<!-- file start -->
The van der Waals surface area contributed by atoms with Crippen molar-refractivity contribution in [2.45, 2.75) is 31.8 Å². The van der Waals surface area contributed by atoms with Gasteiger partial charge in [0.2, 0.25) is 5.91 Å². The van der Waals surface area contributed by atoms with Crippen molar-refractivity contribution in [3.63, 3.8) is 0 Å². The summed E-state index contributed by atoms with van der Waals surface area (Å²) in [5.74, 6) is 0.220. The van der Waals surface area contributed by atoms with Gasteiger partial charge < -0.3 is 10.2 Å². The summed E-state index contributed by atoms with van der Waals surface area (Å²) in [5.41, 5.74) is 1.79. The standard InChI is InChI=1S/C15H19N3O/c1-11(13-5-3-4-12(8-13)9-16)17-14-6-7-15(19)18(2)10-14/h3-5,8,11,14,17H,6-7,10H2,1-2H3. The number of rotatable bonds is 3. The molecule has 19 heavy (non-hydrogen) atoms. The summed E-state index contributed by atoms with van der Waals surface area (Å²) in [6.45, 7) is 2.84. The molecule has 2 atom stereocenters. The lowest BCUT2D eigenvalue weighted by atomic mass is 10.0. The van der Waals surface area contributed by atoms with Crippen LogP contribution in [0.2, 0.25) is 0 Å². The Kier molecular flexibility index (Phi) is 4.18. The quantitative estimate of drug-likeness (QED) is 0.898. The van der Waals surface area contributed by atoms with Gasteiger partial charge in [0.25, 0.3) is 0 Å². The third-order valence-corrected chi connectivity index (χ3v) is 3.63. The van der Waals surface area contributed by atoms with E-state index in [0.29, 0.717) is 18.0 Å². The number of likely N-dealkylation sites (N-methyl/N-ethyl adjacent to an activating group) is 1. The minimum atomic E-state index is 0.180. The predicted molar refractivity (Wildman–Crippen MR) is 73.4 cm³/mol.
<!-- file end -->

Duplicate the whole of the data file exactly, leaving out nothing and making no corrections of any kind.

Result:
The van der Waals surface area contributed by atoms with Crippen molar-refractivity contribution in [2.45, 2.75) is 31.8 Å². The van der Waals surface area contributed by atoms with Gasteiger partial charge in [0.2, 0.25) is 5.91 Å². The van der Waals surface area contributed by atoms with Crippen molar-refractivity contribution in [3.63, 3.8) is 0 Å². The summed E-state index contributed by atoms with van der Waals surface area (Å²) in [5.74, 6) is 0.220. The van der Waals surface area contributed by atoms with Gasteiger partial charge < -0.3 is 10.2 Å². The summed E-state index contributed by atoms with van der Waals surface area (Å²) in [5.41, 5.74) is 1.79. The standard InChI is InChI=1S/C15H19N3O/c1-11(13-5-3-4-12(8-13)9-16)17-14-6-7-15(19)18(2)10-14/h3-5,8,11,14,17H,6-7,10H2,1-2H3. The number of rotatable bonds is 3. The molecule has 19 heavy (non-hydrogen) atoms. The summed E-state index contributed by atoms with van der Waals surface area (Å²) in [6.45, 7) is 2.84. The molecule has 2 atom stereocenters. The lowest BCUT2D eigenvalue weighted by atomic mass is 10.0. The van der Waals surface area contributed by atoms with Crippen LogP contribution in [0.2, 0.25) is 0 Å². The Kier molecular flexibility index (Phi) is 4.18. The quantitative estimate of drug-likeness (QED) is 0.898. The van der Waals surface area contributed by atoms with Gasteiger partial charge in [0.25, 0.3) is 0 Å². The third-order valence-corrected chi connectivity index (χ3v) is 3.63. The van der Waals surface area contributed by atoms with E-state index in [0.29, 0.717) is 18.0 Å². The number of likely N-dealkylation sites (N-methyl/N-ethyl adjacent to an activating group) is 1. The minimum atomic E-state index is 0.180. The predicted molar refractivity (Wildman–Crippen MR) is 73.4 cm³/mol.